HC Deb 15 December 1960 vol 632 cc571-2
23. Mr. Dempsey

asked the Secretary of State for the Colonies how many persons still remain detained without trial in Kenya; and what is the longest period over which any of them have been so detained.

Mr. Iain Macleod

Fifty-two detainees remained on 14th December. Four of these have been detained for eight years.

Mr. Dempsey

Is it not rather disgraceful that so many persons should still be detained, and that some should have been detained for as long as eight years? Is not this foreign to our way of life and contrary to the great traditions of British justice? In view of the fact that some of these persons may be innocent, will the right hon. Gentleman make arrangements to see that they get a fair trial very soon, or release them forthwith?

Mr. Macleod

With respect, it does not follow that these detainees are held, and have been held, without trial, because a year ago when the emergency came to an end a number of people serving sentences for very grave crimes indeed, including murder, were transferred to the category of detainee. It is, therefore, not right to say that all these fifty-two detainees are detained without trial. As far as the figures go, whereas early this year the figure was 750, it is now down to 50, and progress, particularly in recent months, has been very swift.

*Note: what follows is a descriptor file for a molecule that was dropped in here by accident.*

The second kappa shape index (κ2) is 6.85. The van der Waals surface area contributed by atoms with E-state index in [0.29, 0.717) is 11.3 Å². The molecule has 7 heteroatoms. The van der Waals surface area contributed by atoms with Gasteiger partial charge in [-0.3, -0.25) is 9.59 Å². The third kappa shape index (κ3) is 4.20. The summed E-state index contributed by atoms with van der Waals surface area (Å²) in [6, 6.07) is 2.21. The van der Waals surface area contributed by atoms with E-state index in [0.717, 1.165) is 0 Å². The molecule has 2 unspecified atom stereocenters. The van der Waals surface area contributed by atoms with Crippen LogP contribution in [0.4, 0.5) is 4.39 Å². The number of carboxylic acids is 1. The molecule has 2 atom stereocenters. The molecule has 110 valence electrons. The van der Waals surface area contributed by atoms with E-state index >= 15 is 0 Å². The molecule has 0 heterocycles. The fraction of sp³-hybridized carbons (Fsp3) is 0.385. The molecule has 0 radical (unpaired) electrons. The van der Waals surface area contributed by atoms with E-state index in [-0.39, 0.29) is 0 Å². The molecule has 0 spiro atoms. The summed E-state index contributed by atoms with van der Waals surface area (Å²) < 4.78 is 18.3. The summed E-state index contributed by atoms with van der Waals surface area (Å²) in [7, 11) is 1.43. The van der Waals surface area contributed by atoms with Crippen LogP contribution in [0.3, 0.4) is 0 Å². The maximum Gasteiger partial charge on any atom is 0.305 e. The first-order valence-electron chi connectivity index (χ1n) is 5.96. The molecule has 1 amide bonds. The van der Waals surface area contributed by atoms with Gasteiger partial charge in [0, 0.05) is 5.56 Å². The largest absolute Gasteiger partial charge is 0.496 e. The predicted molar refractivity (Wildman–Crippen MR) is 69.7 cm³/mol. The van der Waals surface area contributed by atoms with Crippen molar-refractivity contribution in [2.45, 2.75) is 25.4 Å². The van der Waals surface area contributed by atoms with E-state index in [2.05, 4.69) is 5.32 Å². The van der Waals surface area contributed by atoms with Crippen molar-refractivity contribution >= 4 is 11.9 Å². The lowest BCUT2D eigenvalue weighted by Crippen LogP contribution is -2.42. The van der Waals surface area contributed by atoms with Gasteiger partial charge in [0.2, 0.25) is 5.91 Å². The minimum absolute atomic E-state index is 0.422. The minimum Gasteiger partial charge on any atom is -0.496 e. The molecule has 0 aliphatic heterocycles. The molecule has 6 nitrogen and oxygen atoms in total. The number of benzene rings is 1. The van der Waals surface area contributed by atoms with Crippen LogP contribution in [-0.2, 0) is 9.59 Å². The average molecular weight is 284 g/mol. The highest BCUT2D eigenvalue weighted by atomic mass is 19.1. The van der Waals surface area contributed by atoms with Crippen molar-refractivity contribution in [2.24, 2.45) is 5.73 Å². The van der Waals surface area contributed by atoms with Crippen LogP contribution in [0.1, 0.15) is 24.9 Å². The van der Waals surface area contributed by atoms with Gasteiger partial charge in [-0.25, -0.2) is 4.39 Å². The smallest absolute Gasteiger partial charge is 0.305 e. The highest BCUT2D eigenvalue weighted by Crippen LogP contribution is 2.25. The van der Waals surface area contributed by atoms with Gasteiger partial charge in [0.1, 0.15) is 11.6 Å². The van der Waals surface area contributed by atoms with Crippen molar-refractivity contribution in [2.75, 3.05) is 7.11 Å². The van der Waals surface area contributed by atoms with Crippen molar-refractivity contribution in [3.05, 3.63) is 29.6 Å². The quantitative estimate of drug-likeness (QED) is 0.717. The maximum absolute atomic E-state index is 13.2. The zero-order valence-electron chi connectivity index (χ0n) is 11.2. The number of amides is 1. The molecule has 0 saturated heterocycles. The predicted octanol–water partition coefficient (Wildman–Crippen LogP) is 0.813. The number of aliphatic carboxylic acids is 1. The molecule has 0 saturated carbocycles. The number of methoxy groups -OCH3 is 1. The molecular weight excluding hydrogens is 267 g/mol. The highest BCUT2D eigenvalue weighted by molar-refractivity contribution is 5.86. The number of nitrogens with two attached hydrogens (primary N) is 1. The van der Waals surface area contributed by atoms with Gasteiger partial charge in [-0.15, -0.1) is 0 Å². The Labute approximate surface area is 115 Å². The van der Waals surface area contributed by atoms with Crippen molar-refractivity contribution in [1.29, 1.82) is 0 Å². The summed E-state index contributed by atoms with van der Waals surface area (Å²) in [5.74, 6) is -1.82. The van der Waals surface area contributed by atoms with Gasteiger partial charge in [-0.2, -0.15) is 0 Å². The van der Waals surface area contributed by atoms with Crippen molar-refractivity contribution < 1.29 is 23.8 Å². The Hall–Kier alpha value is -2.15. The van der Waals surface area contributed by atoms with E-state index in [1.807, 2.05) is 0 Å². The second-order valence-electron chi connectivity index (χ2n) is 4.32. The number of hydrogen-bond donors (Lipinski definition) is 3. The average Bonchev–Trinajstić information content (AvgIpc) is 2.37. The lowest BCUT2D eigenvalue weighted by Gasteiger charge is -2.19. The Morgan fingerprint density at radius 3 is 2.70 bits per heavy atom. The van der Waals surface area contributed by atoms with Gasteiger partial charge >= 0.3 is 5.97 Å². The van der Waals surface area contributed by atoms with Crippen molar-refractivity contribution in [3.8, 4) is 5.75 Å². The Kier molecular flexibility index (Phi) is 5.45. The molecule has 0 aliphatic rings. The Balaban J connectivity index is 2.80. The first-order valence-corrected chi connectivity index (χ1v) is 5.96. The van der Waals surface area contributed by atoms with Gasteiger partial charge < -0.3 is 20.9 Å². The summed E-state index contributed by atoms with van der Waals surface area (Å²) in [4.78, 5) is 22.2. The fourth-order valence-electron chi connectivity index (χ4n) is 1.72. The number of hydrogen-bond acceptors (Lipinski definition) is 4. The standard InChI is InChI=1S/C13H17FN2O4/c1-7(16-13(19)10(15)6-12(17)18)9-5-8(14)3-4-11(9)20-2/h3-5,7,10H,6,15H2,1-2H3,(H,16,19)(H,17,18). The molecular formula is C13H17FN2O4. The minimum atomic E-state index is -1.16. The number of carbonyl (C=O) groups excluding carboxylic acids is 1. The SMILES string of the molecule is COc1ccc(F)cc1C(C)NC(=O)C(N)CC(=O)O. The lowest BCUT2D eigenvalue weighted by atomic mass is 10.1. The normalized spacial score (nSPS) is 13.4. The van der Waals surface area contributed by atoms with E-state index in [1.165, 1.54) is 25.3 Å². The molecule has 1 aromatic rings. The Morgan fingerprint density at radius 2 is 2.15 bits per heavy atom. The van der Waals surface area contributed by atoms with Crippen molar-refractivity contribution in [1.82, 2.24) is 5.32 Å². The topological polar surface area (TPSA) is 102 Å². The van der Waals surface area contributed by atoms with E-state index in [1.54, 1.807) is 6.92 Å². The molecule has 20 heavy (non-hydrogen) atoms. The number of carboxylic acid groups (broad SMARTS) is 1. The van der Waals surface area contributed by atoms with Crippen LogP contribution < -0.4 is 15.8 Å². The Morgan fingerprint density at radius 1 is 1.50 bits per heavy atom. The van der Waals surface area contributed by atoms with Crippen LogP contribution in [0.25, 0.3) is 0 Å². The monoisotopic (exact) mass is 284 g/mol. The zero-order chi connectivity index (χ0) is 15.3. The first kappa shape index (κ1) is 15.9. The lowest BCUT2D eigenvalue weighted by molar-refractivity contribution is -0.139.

Mr. D. Foot

Will the right hon. Gentleman say how many persons are restricted, as distinct from being detained?

Mr. Macleod

One hundred and twelve.

Mr. Stonehouse

Will the right hon. Gentleman say why some men who have been tried and acquitted, like Mr. Achieng Oneko, are still under restriction? Surely this is a further point which my hon. Friend did not raise in his Question. Will the right hon. Gentleman give a clear reply to that?

Mr. Macleod

No—for precisely the reason given. It is not in the Question.